Louis CK has a great bit in his new HBO special about road rage. His take: It’s amazing how hateful and angry we can become when we’re separated from people by a glass window and a bit of road.
Louis goes on to make the analogy about what road rage would look like if you were in an elevator — how ridiculous and disproportionate your rage would seem if someone gently bumped you.
It’s a fascinated comment on our situational criticism of others. For some reason we’re ok with judging those who we don’t know. The more detached we are, the more extreme the lack of empathy. I think this also shows up in our observation of celebrities as public objects and how their misfortune becomes lively cocktail fodder.
I worry about the degree to which this behavior is expressed in social. We’re each still hiding behind the safety of a consequence-proof window — but now it’s a computer monitor and a browser window. It’s easy to criticize and judge others online. Perhaps YouTube comments are the best example of this internet rage in action. Reddit is also a great example of where usernames give you a license to say anything you want.
People who tweet or blog on a regular basis come to terms with this over time. You will be judged from afar, you will be called stupid or incorrect on occasion. People will disagree with you online in the comments or offline to their friends.
I believe that’s why you rarely see creators criticizing another creator’s work — they know how hard it is to put yourself out there and to be vulnerable. They’ve been criticized and know it doesn’t result in the creator feeling very positive.
A New Social Contract
I think there is an opportunity to create social networks where empathy — rather than judgement — is the norm. Sounds cheesy, but it doesn’t have to be. And it doesn’t have to be about happiness or personal growth or achievement or puppies. It can still be about the same type of content we all love consuming online: photos, videos, written posts, and creative works in general.
If we require the consumers and the creators to play by the same rules, then we get closer to an empathetic online network.What would a social network look like where content itself was the price to admission?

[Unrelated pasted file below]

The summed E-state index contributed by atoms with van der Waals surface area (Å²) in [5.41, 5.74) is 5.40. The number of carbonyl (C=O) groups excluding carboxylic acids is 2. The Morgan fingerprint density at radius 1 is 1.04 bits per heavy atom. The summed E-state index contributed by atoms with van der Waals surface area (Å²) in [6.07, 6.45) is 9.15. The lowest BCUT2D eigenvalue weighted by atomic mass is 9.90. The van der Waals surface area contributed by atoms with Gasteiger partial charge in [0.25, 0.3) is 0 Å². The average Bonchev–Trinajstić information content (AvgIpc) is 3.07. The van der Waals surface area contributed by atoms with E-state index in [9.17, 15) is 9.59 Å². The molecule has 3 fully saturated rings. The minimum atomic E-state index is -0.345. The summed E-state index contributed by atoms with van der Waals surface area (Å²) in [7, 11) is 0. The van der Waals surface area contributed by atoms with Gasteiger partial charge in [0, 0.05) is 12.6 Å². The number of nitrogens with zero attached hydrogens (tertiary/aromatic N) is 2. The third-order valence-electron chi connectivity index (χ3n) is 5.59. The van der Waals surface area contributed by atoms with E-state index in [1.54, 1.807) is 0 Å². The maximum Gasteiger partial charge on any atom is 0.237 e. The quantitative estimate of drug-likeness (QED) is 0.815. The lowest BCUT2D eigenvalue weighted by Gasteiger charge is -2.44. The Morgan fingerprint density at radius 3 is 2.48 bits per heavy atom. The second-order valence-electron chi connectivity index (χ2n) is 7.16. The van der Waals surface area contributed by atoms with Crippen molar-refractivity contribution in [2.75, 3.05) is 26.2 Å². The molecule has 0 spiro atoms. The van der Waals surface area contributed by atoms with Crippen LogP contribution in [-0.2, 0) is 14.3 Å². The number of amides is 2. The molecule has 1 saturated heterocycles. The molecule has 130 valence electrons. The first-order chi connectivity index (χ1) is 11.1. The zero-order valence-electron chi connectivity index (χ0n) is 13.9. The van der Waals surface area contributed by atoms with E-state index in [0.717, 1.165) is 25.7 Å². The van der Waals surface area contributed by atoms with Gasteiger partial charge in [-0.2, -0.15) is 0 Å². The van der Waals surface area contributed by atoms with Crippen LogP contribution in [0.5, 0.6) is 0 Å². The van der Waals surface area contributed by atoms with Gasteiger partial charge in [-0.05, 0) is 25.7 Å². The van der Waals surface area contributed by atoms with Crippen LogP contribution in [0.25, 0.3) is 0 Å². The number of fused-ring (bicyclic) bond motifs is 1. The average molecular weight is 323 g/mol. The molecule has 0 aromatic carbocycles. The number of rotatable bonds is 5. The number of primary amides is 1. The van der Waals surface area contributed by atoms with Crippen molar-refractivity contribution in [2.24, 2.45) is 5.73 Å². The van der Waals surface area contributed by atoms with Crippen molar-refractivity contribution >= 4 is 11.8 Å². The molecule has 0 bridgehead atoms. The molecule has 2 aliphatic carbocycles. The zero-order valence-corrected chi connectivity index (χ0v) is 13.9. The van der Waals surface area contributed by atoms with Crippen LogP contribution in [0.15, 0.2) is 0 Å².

From a product perspective, it would strictly embrace a club house or exclusivity model.
For example: I take a photo then I get to see a photo. I write a blog post then I get to read a blog post. I upload a new song I wrote and then listen to a song.
What if we put the creators and the consumers of content in the exact same shoes by forcing all consumers to be creators. From a product perspective, there is no empty room problem because content is created and consumed at an equal rate.
In addition, I’d bet the quality of the content is actually be higher than for a broadcast model beuase there is a definite, specific audience (even if it’s a stranger). You’re truly the part of a like minded community that is participating and exchanging. There is literal empathy for the content creation process.
It’s About Relationships
The downside of this sort of content-exchange model is the reach. You don’t have thousands of followers or friends to influence. You just get one other person as your audience for each time you post. Some may see that as silencing, I see it as intimately social. By pairing the content of two creators, you form a bond between the two people that can form foundation for a relationship.
You lose the reach of Twitter’s broadcast model but I’d wager the benefits are made up in the strength of your relationships on the network. These relationships would be safe, powerful, and empathetic. They’d be honest, surprising, and fun.
There is an opportunity to create systems and products where empathy is the norm and truly social networks can from them. There is an opportunity to shun the follower count and embrace meaning. There is an opportunity for new online relationships and more enjoyable content.
We need to start building more elevators and less freeways.
If you want to see our take on the future of social media, check out Hollerback.
Let me know if I can be helpful. firstname.lastname@example.org